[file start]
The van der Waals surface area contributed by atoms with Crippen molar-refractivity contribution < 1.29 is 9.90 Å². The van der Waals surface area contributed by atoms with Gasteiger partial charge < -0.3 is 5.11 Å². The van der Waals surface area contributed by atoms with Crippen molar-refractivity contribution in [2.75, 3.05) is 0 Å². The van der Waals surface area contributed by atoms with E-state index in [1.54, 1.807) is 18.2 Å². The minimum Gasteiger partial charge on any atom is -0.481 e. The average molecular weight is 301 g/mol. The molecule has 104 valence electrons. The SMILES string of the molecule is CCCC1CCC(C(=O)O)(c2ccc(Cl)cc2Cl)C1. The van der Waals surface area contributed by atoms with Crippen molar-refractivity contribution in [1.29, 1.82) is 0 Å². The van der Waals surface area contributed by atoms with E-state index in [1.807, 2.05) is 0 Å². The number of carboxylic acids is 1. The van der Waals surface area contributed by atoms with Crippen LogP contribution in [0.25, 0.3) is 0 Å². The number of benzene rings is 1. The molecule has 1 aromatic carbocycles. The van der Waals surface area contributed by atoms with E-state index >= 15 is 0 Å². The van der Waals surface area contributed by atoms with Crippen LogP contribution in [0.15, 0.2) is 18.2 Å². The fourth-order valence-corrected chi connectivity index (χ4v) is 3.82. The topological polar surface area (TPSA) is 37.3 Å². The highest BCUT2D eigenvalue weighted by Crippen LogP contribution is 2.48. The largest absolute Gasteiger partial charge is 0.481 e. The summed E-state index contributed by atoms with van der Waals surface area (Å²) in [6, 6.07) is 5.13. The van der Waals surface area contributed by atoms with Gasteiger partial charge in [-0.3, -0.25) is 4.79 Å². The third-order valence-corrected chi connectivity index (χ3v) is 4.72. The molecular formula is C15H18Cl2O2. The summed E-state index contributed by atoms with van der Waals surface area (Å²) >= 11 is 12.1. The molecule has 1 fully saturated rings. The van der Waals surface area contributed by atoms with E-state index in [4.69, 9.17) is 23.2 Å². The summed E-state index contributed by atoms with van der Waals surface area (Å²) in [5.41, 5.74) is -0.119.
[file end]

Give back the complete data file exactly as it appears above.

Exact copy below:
The van der Waals surface area contributed by atoms with Crippen molar-refractivity contribution < 1.29 is 9.90 Å². The van der Waals surface area contributed by atoms with Gasteiger partial charge < -0.3 is 5.11 Å². The van der Waals surface area contributed by atoms with Crippen molar-refractivity contribution in [2.75, 3.05) is 0 Å². The van der Waals surface area contributed by atoms with E-state index in [1.54, 1.807) is 18.2 Å². The minimum Gasteiger partial charge on any atom is -0.481 e. The average molecular weight is 301 g/mol. The molecule has 104 valence electrons. The SMILES string of the molecule is CCCC1CCC(C(=O)O)(c2ccc(Cl)cc2Cl)C1. The van der Waals surface area contributed by atoms with Crippen molar-refractivity contribution in [1.29, 1.82) is 0 Å². The van der Waals surface area contributed by atoms with E-state index in [1.807, 2.05) is 0 Å². The number of carboxylic acids is 1. The van der Waals surface area contributed by atoms with Crippen LogP contribution in [0.25, 0.3) is 0 Å². The number of benzene rings is 1. The molecule has 1 aromatic carbocycles. The van der Waals surface area contributed by atoms with E-state index >= 15 is 0 Å². The van der Waals surface area contributed by atoms with Crippen LogP contribution in [0.15, 0.2) is 18.2 Å². The fourth-order valence-corrected chi connectivity index (χ4v) is 3.82. The topological polar surface area (TPSA) is 37.3 Å². The highest BCUT2D eigenvalue weighted by Crippen LogP contribution is 2.48. The largest absolute Gasteiger partial charge is 0.481 e. The summed E-state index contributed by atoms with van der Waals surface area (Å²) in [6, 6.07) is 5.13. The van der Waals surface area contributed by atoms with Gasteiger partial charge in [-0.3, -0.25) is 4.79 Å². The third-order valence-corrected chi connectivity index (χ3v) is 4.72. The molecular formula is C15H18Cl2O2. The summed E-state index contributed by atoms with van der Waals surface area (Å²) >= 11 is 12.1. The molecule has 1 fully saturated rings. The van der Waals surface area contributed by atoms with E-state index in [4.69, 9.17) is 23.2 Å². The summed E-state index contributed by atoms with van der Waals surface area (Å²) in [5.41, 5.74) is -0.119.